Independent radio station KEXP welcomes the public into its 28,000-square-foot New Home at Seattle Center in downtown Seattle, Washington.
SkB Architects, in conjunction with Walters-Storyk Design Group, designed KEXP’s new home to reach an ever-expanding audience of music lovers, break down barriers between listeners and their favorite artists, and make it even easier to share new music and experiences with KEXP’s global community.
Located in what was originally conceived as a temporary exhibition hall for the 1962 World’s Fair, the now landmarked building has been reborn as a light-filled global music hub, complete with music library, live performance spaces, DJ booths, open office workstations and the first-ever coffee retail concept for noted Italian espresso machine maker La Marzocco.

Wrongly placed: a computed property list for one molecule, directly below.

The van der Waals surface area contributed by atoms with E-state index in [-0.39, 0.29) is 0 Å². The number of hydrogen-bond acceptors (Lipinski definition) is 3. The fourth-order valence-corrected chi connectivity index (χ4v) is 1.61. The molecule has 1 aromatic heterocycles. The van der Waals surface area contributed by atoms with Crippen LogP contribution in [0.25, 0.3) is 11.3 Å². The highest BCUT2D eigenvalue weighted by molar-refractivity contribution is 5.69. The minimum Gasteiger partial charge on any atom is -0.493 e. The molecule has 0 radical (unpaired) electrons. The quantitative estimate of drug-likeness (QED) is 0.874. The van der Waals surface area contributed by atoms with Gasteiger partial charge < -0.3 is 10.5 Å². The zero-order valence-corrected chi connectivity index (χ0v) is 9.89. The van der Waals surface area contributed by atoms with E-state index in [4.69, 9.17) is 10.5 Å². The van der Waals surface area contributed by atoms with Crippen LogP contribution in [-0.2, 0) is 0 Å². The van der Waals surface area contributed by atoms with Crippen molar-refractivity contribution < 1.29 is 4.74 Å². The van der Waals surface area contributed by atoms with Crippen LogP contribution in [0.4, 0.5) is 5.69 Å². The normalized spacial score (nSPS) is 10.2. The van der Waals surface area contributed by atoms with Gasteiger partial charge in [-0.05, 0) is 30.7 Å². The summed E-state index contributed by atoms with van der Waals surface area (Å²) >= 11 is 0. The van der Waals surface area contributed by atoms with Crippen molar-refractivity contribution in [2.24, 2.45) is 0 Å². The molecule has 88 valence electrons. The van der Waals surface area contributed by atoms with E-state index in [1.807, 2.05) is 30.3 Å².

According to Kyle Gaffney, co-lead designer and co-founder of SkB Architects, “As a longtime fan and supporter, it was such an honor to work with KEXP on their new headquarters. KEXP connects people through music. Our goal as architects and designers was to see that connection translated and amplified through physical space. Now, they not only connect with people over the airwaves, but in person via the public gathering space and at a community level by physically connecting the Lower Queen Anne neighborhood with Seattle Center. We felt this was a perfect expression of their ambitions to be not just a radio station but a worldwide community music hub.”
“Connecting people through music also means introducing people to new music and supporting up-and-coming artists at a very grassroots level. To that end, we included amenities in KEXP’s new home that road-weary musicians would welcome. They can come to KEXP, play a live show and then relax, take a shower and get some laundry done. When you’re living in a van for a few months at a time, these can be sorely missed moments of luxury,” added Shannon Gaffney, co-lead designer and co-founder of SkB Architects.